Posted: March 25, 2004
his book is meant to be a comprehensive introduction to the most important American political thinkers from the Puritans to the present day. It consists of 46 essays on 55 American thinkers, with an introductory essay on Alexis de Tocqueville by Harvey Mansfield and Delba Winthrop. Each essay is written by a different scholar or scholars.
With 55 thinkers of widely varying quality under examination, and an almost equal number of scholars writing about them, one might expect wild fluctuations in the merit of the resulting essays. Happily, however, the results are uniformly of a high standard. Every essay is at least a solid introduction to the thinker or thinkers in question, almost all raise provocative issues or questions about their subjects, and some are so good as to surpass the thought of their subjects in merit (easier in some cases than others). Whether one dips into the work to look at a particular thinker, or reads to get a sense of the whole of American political thought, one cannot leave this book without gaining a deeper understanding of both the individuals examined and America itself.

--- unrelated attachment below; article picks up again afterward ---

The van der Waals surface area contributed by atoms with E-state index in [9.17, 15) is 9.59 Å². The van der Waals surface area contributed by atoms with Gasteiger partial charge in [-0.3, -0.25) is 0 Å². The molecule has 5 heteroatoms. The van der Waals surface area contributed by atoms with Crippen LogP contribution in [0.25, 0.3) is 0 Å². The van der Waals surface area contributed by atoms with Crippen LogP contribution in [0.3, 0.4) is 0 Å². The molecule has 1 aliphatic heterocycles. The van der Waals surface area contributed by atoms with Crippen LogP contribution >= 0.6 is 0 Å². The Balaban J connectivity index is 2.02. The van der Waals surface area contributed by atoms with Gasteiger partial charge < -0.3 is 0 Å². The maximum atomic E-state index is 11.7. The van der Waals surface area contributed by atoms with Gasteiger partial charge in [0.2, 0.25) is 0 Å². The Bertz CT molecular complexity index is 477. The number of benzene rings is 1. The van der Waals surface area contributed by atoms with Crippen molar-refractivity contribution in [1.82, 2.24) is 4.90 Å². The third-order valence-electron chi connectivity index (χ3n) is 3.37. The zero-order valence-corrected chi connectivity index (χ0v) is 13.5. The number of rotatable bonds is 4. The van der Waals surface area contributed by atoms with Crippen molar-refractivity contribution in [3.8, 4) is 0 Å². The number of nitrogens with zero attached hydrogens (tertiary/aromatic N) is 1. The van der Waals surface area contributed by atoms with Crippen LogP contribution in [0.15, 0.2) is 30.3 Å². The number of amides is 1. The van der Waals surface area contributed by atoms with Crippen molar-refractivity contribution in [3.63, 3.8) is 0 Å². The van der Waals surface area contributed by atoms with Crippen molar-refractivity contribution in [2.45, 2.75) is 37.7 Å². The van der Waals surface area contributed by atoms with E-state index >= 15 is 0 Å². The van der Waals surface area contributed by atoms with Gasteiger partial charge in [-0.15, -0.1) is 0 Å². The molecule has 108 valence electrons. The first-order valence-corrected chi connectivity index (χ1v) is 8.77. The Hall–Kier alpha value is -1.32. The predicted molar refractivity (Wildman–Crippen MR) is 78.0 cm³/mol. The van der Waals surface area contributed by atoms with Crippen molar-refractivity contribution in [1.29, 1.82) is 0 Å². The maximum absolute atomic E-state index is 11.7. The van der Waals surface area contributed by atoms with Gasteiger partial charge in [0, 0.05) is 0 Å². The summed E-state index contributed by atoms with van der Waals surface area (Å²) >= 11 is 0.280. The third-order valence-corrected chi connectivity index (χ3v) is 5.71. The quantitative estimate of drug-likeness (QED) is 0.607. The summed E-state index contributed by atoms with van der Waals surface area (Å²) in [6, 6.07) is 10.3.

For this is a book about America, and not only its thinkers. The statesmen, activists, and writers chosen were selected because of the depth or influence of their thought about America. Many of them were active political men and women, and all focused their writings, or at least a significant portion of their writings, on America and its principles. This perhaps explains what otherwise would be some notable omissions (such as Leo Strauss or Hannah Arendt) from the list of American political thinkers. The book is organized around the major chapters in American history, and tells the story of the effort of thoughtful Americans both to understand and to provide direction for forming, reforming, or preserving the American experiment amid the vicissitudes of its history.